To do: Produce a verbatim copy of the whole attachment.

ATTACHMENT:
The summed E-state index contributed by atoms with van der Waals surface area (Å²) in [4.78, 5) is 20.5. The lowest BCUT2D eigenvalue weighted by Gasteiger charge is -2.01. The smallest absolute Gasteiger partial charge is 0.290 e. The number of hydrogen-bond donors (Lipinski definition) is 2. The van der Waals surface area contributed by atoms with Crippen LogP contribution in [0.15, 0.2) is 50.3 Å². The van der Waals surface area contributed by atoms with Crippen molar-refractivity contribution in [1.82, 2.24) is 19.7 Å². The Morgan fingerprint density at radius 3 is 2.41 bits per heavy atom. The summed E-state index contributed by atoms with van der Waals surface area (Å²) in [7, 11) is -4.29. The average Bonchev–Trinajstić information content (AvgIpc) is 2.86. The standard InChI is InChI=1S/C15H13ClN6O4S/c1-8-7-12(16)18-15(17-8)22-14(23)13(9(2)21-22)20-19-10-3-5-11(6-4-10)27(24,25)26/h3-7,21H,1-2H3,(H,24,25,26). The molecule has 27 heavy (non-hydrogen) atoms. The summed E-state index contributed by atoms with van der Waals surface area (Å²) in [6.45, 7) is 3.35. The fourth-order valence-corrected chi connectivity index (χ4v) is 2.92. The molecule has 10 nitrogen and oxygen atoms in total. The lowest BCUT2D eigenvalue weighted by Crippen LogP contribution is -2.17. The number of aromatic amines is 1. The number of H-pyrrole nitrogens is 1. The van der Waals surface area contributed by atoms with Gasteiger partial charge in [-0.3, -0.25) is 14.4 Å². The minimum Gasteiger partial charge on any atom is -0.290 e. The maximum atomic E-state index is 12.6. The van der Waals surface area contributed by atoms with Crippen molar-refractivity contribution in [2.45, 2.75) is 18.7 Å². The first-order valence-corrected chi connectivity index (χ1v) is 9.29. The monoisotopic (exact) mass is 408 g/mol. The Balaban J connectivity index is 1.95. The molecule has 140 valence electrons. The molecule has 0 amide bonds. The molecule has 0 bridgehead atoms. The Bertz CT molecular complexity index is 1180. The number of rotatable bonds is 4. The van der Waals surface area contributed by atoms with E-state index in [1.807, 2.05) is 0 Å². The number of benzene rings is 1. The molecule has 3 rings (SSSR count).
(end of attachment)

The summed E-state index contributed by atoms with van der Waals surface area (Å²) in [4.78, 5) is 20.5. The lowest BCUT2D eigenvalue weighted by Gasteiger charge is -2.01. The smallest absolute Gasteiger partial charge is 0.290 e. The number of hydrogen-bond donors (Lipinski definition) is 2. The van der Waals surface area contributed by atoms with Crippen LogP contribution in [0.15, 0.2) is 50.3 Å². The van der Waals surface area contributed by atoms with Crippen molar-refractivity contribution in [1.82, 2.24) is 19.7 Å². The Morgan fingerprint density at radius 3 is 2.41 bits per heavy atom. The summed E-state index contributed by atoms with van der Waals surface area (Å²) in [7, 11) is -4.29. The average Bonchev–Trinajstić information content (AvgIpc) is 2.86. The standard InChI is InChI=1S/C15H13ClN6O4S/c1-8-7-12(16)18-15(17-8)22-14(23)13(9(2)21-22)20-19-10-3-5-11(6-4-10)27(24,25)26/h3-7,21H,1-2H3,(H,24,25,26). The molecule has 27 heavy (non-hydrogen) atoms. The summed E-state index contributed by atoms with van der Waals surface area (Å²) in [6.45, 7) is 3.35. The fourth-order valence-corrected chi connectivity index (χ4v) is 2.92. The molecule has 10 nitrogen and oxygen atoms in total. The lowest BCUT2D eigenvalue weighted by Crippen LogP contribution is -2.17. The number of aromatic amines is 1. The number of H-pyrrole nitrogens is 1. The van der Waals surface area contributed by atoms with Gasteiger partial charge in [-0.3, -0.25) is 14.4 Å². The minimum Gasteiger partial charge on any atom is -0.290 e. The maximum atomic E-state index is 12.6. The van der Waals surface area contributed by atoms with Crippen molar-refractivity contribution in [2.45, 2.75) is 18.7 Å². The first-order valence-corrected chi connectivity index (χ1v) is 9.29. The monoisotopic (exact) mass is 408 g/mol. The Balaban J connectivity index is 1.95. The molecule has 140 valence electrons. The molecule has 0 amide bonds. The molecule has 0 bridgehead atoms. The Bertz CT molecular complexity index is 1180. The number of rotatable bonds is 4. The van der Waals surface area contributed by atoms with E-state index in [1.807, 2.05) is 0 Å². The number of benzene rings is 1. The molecule has 3 rings (SSSR count).